In incorporating the private thoughts of Bloom while he is defecating, not only is Joyce becoming “more real than realism” with such a candid depiction of an every day event that previous literature had considered taboo, but, in doing so, he is also creating a hyper focus on an individual’s experience of the world. The everyday event of going to the toilet almost defines individual experience – a recurring event in one’s life almost always experienced alone.

Also, Bloom’s engagement with popular culture, in the form of “Titbits,” which mirrors his bathroom exertions, helps to highlight both the individual’s separation from and interaction with society. The fact that he ends up wiping with a scrap of the tabloid seems to be Joyce again unabashedly declaring his project as superior to other forms of literature and implementing such imagery to show what he saw as the only use for such lesser modes of writing.

As Childs points out, modernism “was frequently and unashamedly elitist…and also emphasized that culture had changed,” which is evident in this section as well as in the bold declaration of “The Holy Office” (19). When applied – as we’ll see again and again – the catharsis Joyce feels that the literary world needs, and the techniques he implements to achieve this, are uniquely modernist and are the reasons why he is considered one of the prime architects of the form.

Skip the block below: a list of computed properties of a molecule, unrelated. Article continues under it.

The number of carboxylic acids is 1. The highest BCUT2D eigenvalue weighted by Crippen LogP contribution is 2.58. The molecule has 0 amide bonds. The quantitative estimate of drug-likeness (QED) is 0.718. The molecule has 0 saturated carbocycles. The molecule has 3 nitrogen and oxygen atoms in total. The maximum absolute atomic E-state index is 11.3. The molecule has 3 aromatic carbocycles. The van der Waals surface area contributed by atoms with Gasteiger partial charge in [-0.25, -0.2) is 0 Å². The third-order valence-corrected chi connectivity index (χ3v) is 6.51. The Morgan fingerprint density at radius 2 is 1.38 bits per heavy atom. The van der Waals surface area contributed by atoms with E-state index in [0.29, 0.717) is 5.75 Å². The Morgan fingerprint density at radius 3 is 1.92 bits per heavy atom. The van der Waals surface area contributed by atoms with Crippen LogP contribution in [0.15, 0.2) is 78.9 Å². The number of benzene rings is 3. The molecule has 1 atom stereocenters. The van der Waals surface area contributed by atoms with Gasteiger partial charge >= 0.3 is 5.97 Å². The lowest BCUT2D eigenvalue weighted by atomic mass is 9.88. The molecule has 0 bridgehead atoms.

Violations of mundane taboos are also implemented for a more intense scrutiny of the human experience within Ulysses. In the “Cyclops” section, when the patrons of the tavern start “talking about capital punishment” and claim that “there’s one thing it hasn’t a deterrent effect on…The poor bugger’s tool that’s being hanged” (248). Bloom shows interest in the subject, educating the others that “that can be explained by science” and offering

medical evidence to the effect that the instantaneous fracture of the cervical vertebrae…according to the best approved tradition of medical science be calculated to inevitably produce in the human subject a violent ganglionic stimulus of the nerve centers of the genital apparatus (248).